Driving in Paris

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Place de l'Etoile NOT at peak hour

One thing I won’t miss when we move to Blois in 2 ½ years time is Parisian traffic. Not that I mind driving in Paris. When all’s said and done I think it’s pretty organised despite appearances to the contrary. The people know what they’re doing. They may not be particularly polite but it works and they don’t blow their horns much either. What you can’t do is hesitate. As you’re charging across Place de l’Etoile with its 12 avenues (no one calls it Place Charles de Gaulle by the way, just as they always call the airport Roissy), you just have keep your eyes on the right and judge the speed of the cars and you’ll have no problem. But if you don’t know exactly where you’re going to get off, it’s better to take the outer circle around the Arc de Triomphe.  It may take longer, because you’ll have to wait for the lights every time, but it’s less stressful when you’re a beginner. That’s what I did until I accidentally got onto the Place itself.

I love taking my Aussie visitors there. I remember Paul Casita from Townsville. I could feel him cringing at my side in terreur (the passenger on the right often feels more vulnerable I must admit) but he was determined to give it a try himself. So he went and sat in a café up the top end of the Champs Elysées (pronounced shonz-elizay by the way) and watched the people go by. When he saw a little old lady whizz up Avenue Kleber, shoot across half the Place at breaknecking speed in virtually a straight line and zip off down Avenue McMahon on the other side without turning a hair, he decided he could do it too. And he survived!

And it’s not the street parking that’s really a problem. Ever noticed how close the cars get to each other when they parallel park? Well, that’s what bumper bars are for. You gently nudge the car in front (no one puts their hand brake on unless they’re on a slope) and then the car behind as you worm your way in. Just leave 5 centimeters on either side and you’ll be fine. The funny thing is that parking is largely ignored when they teach you to drive. I got Black Cat to spend hours on a vacant parking lot during weekends so she could learn how to do it properly. It paid off. She can park with the best of them.

Velib at Dauphine University

What I don’t like is the number of cars on the road. The Greenies have been trying to do something about it, with dedicated bus lanes, Vélib’ bikes (you know, the ones they’ve stupidly put in Brisbane) and soon Autolib’ cars (coming on 5th December). The trouble is that it’s just made more traffic jams because there’s one lane less for the cars on most of the main avenues. The people like me who are going to obstinately drive their car when they go outside the city centre certainly don’t rent Vélibs and Autolibs. They’re used by people who would have taken the bus or the metro or the train. Admittedly I don’t drive to uni at Porte Dauphine any more, even though I have free underground parking at the other end. The trip back down the Champs Elysées  (shonz-elizay, remember) at 6 pm can be dauntingly slow and you have to keep your eyes peeled for the tourists who stand in the middle of the road taking photos of each other with the Arc de Triomphe behind them.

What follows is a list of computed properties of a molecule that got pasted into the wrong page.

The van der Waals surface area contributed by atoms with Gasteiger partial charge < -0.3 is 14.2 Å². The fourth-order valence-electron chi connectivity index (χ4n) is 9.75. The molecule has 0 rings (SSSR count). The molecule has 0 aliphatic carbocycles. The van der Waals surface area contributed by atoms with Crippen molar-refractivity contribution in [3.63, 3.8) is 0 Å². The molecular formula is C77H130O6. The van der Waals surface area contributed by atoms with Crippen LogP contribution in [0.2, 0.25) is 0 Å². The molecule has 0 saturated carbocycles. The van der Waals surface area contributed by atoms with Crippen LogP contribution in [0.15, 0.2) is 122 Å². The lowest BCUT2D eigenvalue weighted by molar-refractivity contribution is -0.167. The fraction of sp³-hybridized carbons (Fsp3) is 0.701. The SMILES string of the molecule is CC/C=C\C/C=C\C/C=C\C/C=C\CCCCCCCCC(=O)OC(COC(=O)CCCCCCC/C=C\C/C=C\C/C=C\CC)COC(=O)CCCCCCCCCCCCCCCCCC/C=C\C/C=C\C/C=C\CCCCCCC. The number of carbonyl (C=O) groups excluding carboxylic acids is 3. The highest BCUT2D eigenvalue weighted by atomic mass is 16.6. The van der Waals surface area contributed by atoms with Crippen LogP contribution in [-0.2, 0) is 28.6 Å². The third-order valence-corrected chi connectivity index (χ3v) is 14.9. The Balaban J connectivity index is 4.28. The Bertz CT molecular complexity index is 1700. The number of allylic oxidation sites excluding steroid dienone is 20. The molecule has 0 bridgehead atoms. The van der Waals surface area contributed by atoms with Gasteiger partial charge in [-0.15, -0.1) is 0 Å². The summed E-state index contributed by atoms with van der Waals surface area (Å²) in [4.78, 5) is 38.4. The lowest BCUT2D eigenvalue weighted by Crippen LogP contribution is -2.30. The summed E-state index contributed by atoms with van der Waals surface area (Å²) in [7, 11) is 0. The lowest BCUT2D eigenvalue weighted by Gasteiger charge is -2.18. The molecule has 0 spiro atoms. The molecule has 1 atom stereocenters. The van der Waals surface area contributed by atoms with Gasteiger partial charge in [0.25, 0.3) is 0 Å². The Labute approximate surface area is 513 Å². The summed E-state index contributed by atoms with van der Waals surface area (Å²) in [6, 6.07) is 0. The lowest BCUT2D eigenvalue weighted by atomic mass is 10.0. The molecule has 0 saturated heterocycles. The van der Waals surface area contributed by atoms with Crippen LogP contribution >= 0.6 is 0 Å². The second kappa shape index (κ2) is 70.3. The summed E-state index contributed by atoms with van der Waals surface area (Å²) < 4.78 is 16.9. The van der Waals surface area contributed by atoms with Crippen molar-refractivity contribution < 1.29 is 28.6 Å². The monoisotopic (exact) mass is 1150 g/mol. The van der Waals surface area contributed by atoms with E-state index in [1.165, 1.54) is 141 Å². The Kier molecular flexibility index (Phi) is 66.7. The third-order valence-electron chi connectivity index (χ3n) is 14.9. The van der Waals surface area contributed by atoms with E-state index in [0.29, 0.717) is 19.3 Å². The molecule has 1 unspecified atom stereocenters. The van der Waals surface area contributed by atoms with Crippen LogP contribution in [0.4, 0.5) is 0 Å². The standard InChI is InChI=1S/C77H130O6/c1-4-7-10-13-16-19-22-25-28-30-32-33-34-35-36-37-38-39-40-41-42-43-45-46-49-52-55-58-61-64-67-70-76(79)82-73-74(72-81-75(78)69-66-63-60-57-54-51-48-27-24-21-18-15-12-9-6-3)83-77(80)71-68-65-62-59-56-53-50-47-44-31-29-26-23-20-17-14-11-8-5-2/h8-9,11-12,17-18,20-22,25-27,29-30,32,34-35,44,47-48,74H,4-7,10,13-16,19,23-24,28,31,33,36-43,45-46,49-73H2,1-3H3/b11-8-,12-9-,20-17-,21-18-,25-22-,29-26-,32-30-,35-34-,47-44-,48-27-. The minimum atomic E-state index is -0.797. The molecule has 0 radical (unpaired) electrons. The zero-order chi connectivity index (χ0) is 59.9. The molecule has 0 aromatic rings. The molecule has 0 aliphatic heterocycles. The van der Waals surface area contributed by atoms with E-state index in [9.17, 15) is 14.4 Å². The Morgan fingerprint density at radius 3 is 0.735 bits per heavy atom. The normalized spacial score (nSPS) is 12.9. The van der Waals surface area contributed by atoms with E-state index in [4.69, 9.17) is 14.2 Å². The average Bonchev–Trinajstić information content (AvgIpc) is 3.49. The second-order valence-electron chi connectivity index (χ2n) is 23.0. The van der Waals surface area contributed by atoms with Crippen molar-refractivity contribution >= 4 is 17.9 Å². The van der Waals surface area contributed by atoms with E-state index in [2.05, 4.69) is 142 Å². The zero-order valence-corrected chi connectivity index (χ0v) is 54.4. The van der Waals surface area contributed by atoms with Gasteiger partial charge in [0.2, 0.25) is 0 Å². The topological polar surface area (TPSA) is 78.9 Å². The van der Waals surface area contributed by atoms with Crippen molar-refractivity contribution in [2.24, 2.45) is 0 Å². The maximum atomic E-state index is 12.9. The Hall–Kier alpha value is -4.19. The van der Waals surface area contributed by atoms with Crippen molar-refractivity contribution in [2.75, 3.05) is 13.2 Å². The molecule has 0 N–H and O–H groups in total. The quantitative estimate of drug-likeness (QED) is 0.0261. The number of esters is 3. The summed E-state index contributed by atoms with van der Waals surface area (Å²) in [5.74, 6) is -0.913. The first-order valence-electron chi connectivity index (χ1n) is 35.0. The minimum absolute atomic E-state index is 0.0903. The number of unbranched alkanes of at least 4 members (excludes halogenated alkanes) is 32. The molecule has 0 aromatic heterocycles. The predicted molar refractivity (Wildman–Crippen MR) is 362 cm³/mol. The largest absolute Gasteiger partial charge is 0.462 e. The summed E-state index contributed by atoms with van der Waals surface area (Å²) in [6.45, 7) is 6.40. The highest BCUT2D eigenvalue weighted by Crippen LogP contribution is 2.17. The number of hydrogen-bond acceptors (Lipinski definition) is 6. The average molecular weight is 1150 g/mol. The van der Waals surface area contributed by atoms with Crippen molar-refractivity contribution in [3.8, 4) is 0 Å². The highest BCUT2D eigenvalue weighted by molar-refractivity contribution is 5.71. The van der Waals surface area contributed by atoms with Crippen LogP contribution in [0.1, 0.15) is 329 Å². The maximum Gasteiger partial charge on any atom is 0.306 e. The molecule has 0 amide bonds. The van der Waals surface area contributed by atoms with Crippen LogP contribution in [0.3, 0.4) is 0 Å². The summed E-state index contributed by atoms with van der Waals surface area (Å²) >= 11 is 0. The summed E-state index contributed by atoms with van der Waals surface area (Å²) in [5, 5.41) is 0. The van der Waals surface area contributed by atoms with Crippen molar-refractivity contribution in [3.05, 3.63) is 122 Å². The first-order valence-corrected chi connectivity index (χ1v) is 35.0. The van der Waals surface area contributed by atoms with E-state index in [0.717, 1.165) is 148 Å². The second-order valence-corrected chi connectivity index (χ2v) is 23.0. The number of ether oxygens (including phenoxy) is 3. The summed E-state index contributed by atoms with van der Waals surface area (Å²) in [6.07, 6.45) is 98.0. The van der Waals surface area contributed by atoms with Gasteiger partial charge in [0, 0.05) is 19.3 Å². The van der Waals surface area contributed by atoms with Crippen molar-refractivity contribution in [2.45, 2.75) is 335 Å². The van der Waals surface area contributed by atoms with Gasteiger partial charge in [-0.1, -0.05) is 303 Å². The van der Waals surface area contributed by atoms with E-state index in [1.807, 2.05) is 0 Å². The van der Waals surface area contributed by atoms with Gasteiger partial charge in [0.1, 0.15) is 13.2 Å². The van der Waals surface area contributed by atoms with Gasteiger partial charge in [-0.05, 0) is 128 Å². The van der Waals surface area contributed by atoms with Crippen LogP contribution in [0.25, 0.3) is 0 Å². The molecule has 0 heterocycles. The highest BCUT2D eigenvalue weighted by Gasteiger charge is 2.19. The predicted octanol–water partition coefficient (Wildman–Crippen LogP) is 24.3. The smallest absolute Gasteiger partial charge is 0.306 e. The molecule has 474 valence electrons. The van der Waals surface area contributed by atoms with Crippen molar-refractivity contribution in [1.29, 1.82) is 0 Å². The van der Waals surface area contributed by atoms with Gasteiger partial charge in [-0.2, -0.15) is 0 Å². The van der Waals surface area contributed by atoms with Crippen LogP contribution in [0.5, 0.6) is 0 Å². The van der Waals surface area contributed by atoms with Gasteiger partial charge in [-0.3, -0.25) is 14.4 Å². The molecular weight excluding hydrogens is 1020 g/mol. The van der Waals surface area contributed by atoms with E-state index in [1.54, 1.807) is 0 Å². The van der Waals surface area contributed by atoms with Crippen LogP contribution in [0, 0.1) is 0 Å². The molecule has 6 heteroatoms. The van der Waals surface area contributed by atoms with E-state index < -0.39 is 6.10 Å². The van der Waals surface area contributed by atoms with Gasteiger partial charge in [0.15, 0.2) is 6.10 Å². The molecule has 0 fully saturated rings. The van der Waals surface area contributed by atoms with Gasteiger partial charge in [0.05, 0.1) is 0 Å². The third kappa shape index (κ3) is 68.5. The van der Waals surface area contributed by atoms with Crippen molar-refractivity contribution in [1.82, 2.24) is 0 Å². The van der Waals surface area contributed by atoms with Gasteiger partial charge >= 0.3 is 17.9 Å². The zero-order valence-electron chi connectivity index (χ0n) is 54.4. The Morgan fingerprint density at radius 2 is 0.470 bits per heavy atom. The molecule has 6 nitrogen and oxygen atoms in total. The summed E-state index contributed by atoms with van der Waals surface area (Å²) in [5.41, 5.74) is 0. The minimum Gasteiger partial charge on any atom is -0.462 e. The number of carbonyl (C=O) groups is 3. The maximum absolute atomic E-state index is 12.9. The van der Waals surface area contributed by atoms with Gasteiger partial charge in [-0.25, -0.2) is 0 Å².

So, just remember, the clue to driving in Paris is knowing where you’re going. So bring your Tom-Tom!

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9 thoughts on “Driving in Paris”

  1. I’ve always been very intimidated by Place de l’Etoile so when I finally worked up the courage to drive around it in peak traffic for the first time, I was very proud that I came out alive and with the car in one piece!
    I also remember the first time I saw someone using the bumping technique to get into a spot that was half the size of their car. I ran home to tell my husband all about it as if it were the most shocking news ever, but he wasn’t fazed of course!
    I actually had to get a French driver’s license because I let the year go by in which you can simply exchange your Canadian license for a French one. It was a costly mistake but in way I’m pleased to say that I managed to pass two driving tests (actually three because there are two test phases in Ontairo) and I passed each the first time!

    1. Yes, you should be proud. They rarely give people their driver’s licence first time here. I just traded mine in which I thought was terrible considering that we drive on the left in Australia! Now I drive on an international licence when I go back on holidays.

  2. Must be an Australian thing, I always make visitors ride in the car around Etoile. And when I’m finished getting them around the first time, I take them again for a second spin of fun.

    The most important rule about driving in Paris applies from the old saying; ‘if you can’t beat ’em, join them’. 🙂

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